Step one when tackling this problem was to get rid of zip files. We effectively used the SHA-256 hash of the zip as a way to identify the contents of the game server. While this is cryptographically secure, it is hard to work with: if you wanted to make a delta updating system, you’d need to exactly reproduce the zip file bytes, not just the contents inside it… So then hash said contents directly instead! The actual identity of the server contents are now represented via a manifest. The manifest looks like this:

Robust Content Manifest 1
938282D878C19E4EB88F854491B62E4D957ECFDB1AA840B7B8D3DA70F75E12DF Assemblies/Content.Client.dll
7936D72268E4151055928293BE752FC5984F114580460B55D881BB383C73B352 Assemblies/Content.Client.pdb
2F86ABCFAE9BF0733968C1D510F5CC3B907AB29F7C87E28888467ADBC12EDA4E Assemblies/Content.Shared.Database.dll
B9B9187203B0CADF6F444A7622DFF9EE9258017A0126C0D7BDD78840BE5CB10A Assemblies/Content.Shared.Database.pdb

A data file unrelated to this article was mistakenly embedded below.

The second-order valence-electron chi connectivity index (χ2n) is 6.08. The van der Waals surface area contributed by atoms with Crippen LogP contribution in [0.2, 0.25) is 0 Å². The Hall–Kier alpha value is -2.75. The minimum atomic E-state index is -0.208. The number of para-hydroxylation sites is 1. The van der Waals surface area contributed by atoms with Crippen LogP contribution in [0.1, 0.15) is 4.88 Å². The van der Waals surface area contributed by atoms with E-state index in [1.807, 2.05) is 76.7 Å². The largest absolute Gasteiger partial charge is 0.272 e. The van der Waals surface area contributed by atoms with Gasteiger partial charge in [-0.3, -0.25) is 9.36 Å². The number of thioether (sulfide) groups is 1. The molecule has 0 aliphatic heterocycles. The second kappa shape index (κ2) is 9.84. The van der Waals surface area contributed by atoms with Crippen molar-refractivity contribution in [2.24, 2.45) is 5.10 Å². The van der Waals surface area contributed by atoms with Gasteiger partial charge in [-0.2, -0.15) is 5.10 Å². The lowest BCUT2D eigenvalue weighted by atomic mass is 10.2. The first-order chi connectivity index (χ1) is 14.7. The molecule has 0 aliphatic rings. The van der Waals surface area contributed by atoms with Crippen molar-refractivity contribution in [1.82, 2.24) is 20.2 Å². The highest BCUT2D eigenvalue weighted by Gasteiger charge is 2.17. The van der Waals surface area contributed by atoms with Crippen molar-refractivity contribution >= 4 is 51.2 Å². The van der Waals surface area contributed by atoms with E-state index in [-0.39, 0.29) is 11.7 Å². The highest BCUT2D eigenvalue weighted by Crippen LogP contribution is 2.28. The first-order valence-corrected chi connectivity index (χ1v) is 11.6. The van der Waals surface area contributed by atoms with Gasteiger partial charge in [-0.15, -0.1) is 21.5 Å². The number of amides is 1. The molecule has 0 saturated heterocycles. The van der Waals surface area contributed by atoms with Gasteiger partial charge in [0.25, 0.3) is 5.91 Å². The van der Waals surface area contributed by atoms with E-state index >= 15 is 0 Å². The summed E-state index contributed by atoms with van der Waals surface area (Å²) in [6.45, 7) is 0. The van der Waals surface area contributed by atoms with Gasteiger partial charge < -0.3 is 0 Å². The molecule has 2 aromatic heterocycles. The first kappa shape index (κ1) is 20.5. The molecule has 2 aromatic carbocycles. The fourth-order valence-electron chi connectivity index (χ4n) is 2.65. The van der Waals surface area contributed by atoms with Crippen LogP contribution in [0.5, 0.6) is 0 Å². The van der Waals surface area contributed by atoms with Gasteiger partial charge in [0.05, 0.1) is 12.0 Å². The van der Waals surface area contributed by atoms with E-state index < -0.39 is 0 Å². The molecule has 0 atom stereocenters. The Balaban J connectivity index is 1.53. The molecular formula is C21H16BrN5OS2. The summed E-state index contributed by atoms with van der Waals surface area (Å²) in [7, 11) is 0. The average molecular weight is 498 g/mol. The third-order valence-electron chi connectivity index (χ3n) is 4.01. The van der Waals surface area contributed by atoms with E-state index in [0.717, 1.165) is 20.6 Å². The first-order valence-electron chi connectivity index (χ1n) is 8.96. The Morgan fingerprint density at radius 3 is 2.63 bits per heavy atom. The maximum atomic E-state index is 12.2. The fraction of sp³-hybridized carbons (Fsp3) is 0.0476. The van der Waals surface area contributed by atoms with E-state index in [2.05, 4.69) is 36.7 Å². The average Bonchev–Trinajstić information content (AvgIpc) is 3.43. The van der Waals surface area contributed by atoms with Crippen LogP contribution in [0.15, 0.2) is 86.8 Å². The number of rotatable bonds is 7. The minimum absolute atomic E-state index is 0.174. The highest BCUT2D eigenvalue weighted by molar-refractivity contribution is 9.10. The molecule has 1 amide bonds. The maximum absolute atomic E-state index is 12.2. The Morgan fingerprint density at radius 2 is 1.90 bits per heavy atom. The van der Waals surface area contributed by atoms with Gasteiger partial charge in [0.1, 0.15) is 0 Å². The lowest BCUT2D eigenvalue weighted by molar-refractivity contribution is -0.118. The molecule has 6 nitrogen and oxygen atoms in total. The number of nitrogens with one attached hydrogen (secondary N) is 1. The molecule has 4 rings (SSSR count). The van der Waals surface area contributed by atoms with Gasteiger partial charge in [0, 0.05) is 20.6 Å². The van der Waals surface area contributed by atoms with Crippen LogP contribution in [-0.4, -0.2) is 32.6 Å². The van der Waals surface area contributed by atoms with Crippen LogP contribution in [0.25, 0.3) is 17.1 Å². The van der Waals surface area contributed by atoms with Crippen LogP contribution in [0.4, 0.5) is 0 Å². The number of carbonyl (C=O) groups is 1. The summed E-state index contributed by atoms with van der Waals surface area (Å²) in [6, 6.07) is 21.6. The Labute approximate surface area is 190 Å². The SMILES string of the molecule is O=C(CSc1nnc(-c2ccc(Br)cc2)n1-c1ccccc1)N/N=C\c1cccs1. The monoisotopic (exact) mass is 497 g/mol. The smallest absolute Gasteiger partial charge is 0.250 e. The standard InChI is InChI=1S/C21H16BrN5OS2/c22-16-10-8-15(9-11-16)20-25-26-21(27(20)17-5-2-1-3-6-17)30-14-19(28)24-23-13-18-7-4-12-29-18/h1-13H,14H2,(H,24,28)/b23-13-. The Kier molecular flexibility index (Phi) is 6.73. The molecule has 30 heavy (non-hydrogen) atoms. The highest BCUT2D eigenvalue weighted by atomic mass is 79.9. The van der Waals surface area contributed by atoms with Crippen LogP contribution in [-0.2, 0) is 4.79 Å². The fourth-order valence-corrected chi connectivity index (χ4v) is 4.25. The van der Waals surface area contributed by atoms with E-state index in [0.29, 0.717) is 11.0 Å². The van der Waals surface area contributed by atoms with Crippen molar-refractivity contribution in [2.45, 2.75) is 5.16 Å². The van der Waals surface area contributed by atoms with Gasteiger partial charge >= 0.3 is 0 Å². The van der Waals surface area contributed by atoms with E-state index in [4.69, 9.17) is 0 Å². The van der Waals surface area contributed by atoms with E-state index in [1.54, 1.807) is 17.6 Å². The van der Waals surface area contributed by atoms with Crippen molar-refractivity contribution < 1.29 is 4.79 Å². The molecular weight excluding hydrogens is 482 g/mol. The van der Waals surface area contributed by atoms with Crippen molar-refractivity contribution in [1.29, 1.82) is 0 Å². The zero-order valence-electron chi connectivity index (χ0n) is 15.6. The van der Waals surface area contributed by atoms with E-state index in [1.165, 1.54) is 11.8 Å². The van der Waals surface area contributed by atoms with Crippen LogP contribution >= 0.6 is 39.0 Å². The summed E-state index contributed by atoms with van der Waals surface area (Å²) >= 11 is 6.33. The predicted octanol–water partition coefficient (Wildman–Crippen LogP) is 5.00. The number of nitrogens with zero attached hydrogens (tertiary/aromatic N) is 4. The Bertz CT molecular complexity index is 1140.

9CB9D1C4E874A5A213A8EEF816A40D647F15CE57275122A4A9D3440AE7330394 Assemblies/Content.Shared.dll
7643D52D754207C085171B12CD190D2DD9C18FD91365794FB7C59B33DABF897C Assemblies/Content.Shared.pdb
2C391056F76A7E17EB43AFA6889C099751FCDF8DAE3DE8F90E4B9295730BB911 Audio/Ambience/Objects/buzzing.ogg
65D2D63FB71A4DEF0F764AC00DF5A60E357A5F78E89858001372F750D253386C Audio/Ambience/Objects/circular_saw.ogg
DD89F70FF4189AF34D1882EE8D6C939405864A7355007475CE08CD01DA8EE121 Audio/Ambience/Objects/drain.ogg
F877E13A467A8E38A310B9D6C15BCE05EE6C654846818FA1FBC22C86415A3B08 Audio/Ambience/Objects/emf_buzz.ogg